recycling - the process of recovering valuable or useful materials from waste or scrap; the process of reusing some items
petroleum - a liquid mixture of complex hydrocarbon compounds; used widely as a fuel source
natural gas - a mixture of gaseous hydrocarbons, located under the surface of the Earth, often near petroleum deposits,
used as fuel
nuclear energy - the energy released by a fission or fusion reaction; the binding energy of the atomic nucleus
fission - process in which the nuclei of radioactive atoms are split into two or more smaller nuclei
fusion - process in which the two or more nuclei are joined to form a larger nucleus
chemical energy - the energy released when a chemical compound reacts to produce new compounds (hydrogen fuel
solar energy - the energy received by the Earth from the sun in the form of radiation
wind power - the use of a windmill to drive an electric generator
hydroelectric energy - electrical energy produced by falling water
biomass - organic matter that can be source of energy
gasohol - a mixture of gasoline and alcohol that is used as a fuel
geothermal energy - the energy produced by heat within the Earth
uniformitarianism - a principle that states that geologic processes that occurred in the past can be explained by current
geologic processes
catastrophism - a principle that states that geologic change occurs suddenly
paleontology - the scientific study of fossils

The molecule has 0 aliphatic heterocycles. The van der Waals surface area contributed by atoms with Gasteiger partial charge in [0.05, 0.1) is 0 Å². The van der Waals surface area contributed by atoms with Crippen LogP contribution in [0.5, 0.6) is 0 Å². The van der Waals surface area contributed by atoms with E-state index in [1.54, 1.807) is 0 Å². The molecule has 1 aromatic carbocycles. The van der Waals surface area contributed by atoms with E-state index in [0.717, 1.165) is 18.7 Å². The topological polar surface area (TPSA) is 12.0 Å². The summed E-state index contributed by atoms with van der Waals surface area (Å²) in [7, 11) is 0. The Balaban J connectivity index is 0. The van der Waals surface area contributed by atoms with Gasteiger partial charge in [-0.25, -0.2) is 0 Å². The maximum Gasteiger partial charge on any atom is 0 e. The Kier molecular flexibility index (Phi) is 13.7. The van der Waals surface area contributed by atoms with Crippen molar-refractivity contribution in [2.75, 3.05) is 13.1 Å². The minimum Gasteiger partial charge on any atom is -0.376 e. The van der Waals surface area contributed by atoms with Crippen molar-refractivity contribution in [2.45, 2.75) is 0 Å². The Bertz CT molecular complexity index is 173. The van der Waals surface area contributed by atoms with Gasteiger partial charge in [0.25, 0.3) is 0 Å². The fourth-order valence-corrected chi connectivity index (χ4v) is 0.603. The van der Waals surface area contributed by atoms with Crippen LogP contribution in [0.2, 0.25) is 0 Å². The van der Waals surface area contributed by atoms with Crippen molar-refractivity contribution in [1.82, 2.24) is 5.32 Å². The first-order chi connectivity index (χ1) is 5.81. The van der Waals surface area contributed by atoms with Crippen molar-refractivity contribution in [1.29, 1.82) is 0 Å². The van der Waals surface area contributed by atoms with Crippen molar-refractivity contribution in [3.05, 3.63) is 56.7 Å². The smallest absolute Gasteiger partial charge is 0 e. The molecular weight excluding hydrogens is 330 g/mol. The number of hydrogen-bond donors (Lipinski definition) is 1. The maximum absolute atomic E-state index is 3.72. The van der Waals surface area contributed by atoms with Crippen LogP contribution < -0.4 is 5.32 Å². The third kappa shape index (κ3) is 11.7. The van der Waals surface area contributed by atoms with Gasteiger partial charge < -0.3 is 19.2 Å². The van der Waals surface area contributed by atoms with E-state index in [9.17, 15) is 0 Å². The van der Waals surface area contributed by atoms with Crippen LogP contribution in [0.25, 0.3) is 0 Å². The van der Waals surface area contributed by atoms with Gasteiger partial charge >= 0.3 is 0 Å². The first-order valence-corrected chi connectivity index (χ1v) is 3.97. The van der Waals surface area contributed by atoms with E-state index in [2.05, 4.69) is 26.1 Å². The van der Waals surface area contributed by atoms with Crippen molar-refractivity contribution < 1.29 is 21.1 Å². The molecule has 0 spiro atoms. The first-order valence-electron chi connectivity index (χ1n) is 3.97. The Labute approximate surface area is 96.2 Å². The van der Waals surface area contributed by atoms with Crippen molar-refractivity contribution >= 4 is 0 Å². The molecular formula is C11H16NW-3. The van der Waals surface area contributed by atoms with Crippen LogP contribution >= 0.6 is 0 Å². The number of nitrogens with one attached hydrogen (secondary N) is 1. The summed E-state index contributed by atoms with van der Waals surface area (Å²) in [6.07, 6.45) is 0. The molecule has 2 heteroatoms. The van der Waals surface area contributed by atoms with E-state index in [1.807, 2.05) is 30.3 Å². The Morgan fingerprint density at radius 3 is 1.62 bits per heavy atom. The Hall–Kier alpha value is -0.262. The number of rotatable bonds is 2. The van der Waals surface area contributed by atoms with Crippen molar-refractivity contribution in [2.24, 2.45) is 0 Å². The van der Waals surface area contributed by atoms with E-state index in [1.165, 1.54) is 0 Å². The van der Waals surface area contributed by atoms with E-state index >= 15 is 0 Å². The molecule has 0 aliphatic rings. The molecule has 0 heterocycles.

relative dating - any method of determining whether an event or object is older or younger than other events or objects
superposition - a principle that states that younger rocks lie above older rocks if the layers have not been disturbed
geologic column - an arrangement of rock layers in which the oldest rocks are at the bottom
unconformity - a break in the geologic record created when rock layers are eroded or when sediment is not deposited
for a long period of time
fossil - the remains or physical evidence of an organism preserved by geological processes
trace fossil - a fossilized mark that is formed in soft sediment by the movement of an animal
index fossil - a fossil that is found in the rock layers of only one geologic age and that is used to establish the age of the
rock layers
geologic time scale - the standard method used to divide the Earth's long natural history into manageable parts
extinction - the death of every member of a species
crust - the thin and solid outermost layer of the Earth above the mantle
mantle - the layer of rock between the Earth's crust and core
core - the central part of the Earth below the mantle
lithosphere - the solid, outer layer of the Earth that consists of the crust and the rigid upper part of the mantle
asthenosphere - the soft layer of the mantle on which the tectonic plates move
mesosphere - the strong, lower part of the mantle between the asthenosphere and the outer core
tectonic plate - a block of lithosphere that consists of the crust and the rigid, outermost part of the mantle
Continental Drift Theory - the hypothesis that states that the continents once formed a single landmass, broke up and
drifted to their present locations
Seafloor Spreading Theory - the process by which new oceanic lithosphere forms as magma rises toward the surface
and solidifies
Plate Tectonics Theory-the theory that explain how large pieces of the Earth's outermost layer, called tectonic plates,
move and change shape
convergent boundary-the boundary formed by the collision of two lithospheric plates
divergent boundary-the boundary between two tectonic plates that are moving away from each other